San José State University
Department of Economics
Thayer Watkins
Silicon Valley
& Tornado Alley

The Probability Distribution of the Sample Median
as a Function of Sample Size

The purpose of the material below is to illustrate what happens to the distribution of sample medians as the size of the samples increases. This purpose is accomplished by drawing 2000 samples, computing their medians and constructing the histogram of those sample medians. (Each time the screen is refreshed a new batch of 2000 samples is created.)

The random variable is uniformly distributed from -0.5 to +0.5; i.e.,

p(x) = 1 for -0.5≤x≤+0.5
p(x) = 0 for all other values of x

For a sample of size n the median is found by ranking the sample values. For n odd the median is the value in the (n+1)/2 place in the ranking. For n even the median is taken to be the average of the values at (n-1)/2 and (n+1)/2 places in the ranking. Thus for n=3 the second value in the ranking is taken. For n=4 the average of the second and third in the ranking is taken.

Statistical Simulations

Below are shown the histograms for samples of various sizes.


Let p(x) be the probability density function for a random variable X and let P(x) be the cumulative probability function; i.e.,

P(x) = ∫−∞xp(z)dz.

The median of a distribution, denoted as xmed, is defined as the value of x such that are equal probabilities of getting a larger value and getting a smaller value than xmed. In other words, P(xmed)=0.5.

The probability density q(x) that the sample median has a value of x for a sample size of n, n being odd, is the probability density p(x) times the probability that (n-1)/2 of the sample are above x and (n-1)/2 are below x; i.e.,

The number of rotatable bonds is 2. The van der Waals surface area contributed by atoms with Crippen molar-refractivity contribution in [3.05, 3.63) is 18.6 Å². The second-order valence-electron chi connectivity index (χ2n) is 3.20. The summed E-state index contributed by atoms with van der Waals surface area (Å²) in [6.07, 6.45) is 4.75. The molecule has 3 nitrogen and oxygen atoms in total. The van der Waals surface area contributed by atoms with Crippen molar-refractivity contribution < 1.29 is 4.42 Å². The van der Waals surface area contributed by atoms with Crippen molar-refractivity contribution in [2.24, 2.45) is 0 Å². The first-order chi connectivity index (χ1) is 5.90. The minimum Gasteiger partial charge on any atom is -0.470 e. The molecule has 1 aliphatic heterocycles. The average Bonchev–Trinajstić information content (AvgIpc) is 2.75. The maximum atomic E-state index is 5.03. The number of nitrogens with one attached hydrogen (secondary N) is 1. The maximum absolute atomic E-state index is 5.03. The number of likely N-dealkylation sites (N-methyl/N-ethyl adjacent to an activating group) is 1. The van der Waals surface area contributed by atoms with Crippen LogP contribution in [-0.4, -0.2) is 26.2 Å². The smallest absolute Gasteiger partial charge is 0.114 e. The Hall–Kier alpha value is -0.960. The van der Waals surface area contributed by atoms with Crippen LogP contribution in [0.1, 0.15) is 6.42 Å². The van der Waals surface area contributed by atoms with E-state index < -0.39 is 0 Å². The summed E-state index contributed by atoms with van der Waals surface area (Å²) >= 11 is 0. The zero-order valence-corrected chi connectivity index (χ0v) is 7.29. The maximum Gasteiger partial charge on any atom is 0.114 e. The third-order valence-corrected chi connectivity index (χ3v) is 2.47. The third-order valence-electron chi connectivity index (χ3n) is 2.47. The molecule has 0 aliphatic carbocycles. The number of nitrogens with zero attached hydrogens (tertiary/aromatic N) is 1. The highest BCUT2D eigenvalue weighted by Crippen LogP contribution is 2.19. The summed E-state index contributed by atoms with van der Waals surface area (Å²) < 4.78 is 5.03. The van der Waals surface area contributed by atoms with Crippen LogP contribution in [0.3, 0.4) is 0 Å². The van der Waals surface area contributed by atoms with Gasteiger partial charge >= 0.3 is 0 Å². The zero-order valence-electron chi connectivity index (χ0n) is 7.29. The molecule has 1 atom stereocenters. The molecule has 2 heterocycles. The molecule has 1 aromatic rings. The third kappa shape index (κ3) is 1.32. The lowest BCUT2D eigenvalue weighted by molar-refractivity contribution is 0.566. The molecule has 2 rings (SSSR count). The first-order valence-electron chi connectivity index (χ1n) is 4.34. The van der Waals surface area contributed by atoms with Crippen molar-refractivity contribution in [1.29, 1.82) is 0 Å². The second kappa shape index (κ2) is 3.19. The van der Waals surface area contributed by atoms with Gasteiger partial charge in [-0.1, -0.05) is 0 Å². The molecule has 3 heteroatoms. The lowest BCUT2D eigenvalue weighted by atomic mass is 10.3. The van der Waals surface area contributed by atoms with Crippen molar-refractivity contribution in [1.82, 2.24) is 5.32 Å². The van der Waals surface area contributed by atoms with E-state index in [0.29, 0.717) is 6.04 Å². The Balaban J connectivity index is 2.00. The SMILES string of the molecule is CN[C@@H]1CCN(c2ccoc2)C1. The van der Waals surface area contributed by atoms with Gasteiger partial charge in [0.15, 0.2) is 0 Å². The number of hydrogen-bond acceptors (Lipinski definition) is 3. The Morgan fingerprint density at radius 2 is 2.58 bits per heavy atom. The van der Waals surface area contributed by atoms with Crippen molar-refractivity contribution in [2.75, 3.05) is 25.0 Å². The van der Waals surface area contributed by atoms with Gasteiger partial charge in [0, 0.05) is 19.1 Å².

q(x) = cnP(x)(n-1)/2(1-P(x))(n-1)/2p(x)
which is the same as
q(x) = cn[P(x)(1-P(x))](n-1)/2p(x)

where cn is a coefficient that represents the number of ways a sample of (n-1)/2 values above x and (n-1)/2 below x can be arranged.

The term [P(x)(1-P(x))](n-1)/2 reaches its maximum for the value of x such that P(x)=0.5; i.e. for the median of the probability distribution p(x). Denote that median value as xmed. Because q(x) is the product of [P(x)(1-P(x))](n-1)/2 and p(x), q(x) might reach a maximum for some value of x other than xmed. But as n increases the term [P(x)(1-P(x))](n-1)/2 becomes more and more concentrated aroung xmed. All of the value of P(x)(1−P(x)) are less than or equal to 0.5. For values of x not equal to xmed the values of P(x)(1−P(x)) are smaller than 0.5 and get smaller faster for higher powers than does the value for xmed.

For large enough n the value of p(x) away from xmed becomes irrelevant; the median of the sample has to be arbitrarily close to xmed. Likewise the dispersion of the distribution of the sample median has to become smaller and smaller as the sample size increases and approaches zero as a limiting value.

The limiting of the analysis to sample of only an odd size is not a significant limitation.


The expected value of the median of the sample is equal to the median of the distribution p(x). Furthermore the limit of the dispersion of the distribution of sample medians as sample size increases without bound is zero.

For the distribution of other sample statistics see Sample Statistics, Sample Quartile and Sample Percentile.

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